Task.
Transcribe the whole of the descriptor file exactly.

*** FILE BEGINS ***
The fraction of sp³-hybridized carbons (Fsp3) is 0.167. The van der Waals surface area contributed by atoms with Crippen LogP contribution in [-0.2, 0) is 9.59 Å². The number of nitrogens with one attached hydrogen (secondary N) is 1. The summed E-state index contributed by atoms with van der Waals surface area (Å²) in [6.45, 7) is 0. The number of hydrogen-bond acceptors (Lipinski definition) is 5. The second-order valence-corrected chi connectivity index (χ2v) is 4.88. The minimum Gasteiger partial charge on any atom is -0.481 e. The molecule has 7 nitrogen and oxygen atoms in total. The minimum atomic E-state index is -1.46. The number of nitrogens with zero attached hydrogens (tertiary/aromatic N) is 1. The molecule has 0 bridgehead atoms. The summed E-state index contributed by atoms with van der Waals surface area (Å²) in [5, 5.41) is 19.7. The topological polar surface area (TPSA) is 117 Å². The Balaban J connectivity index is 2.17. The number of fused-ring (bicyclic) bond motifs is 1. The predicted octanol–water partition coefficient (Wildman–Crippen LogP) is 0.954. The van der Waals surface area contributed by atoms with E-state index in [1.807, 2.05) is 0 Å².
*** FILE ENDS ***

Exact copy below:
The fraction of sp³-hybridized carbons (Fsp3) is 0.167. The van der Waals surface area contributed by atoms with Crippen LogP contribution in [-0.2, 0) is 9.59 Å². The number of nitrogens with one attached hydrogen (secondary N) is 1. The summed E-state index contributed by atoms with van der Waals surface area (Å²) in [6.45, 7) is 0. The number of hydrogen-bond acceptors (Lipinski definition) is 5. The second-order valence-corrected chi connectivity index (χ2v) is 4.88. The minimum Gasteiger partial charge on any atom is -0.481 e. The molecule has 7 nitrogen and oxygen atoms in total. The minimum atomic E-state index is -1.46. The number of nitrogens with zero attached hydrogens (tertiary/aromatic N) is 1. The molecule has 0 bridgehead atoms. The summed E-state index contributed by atoms with van der Waals surface area (Å²) in [5, 5.41) is 19.7. The topological polar surface area (TPSA) is 117 Å². The Balaban J connectivity index is 2.17. The number of fused-ring (bicyclic) bond motifs is 1. The predicted octanol–water partition coefficient (Wildman–Crippen LogP) is 0.954. The van der Waals surface area contributed by atoms with E-state index in [1.807, 2.05) is 0 Å².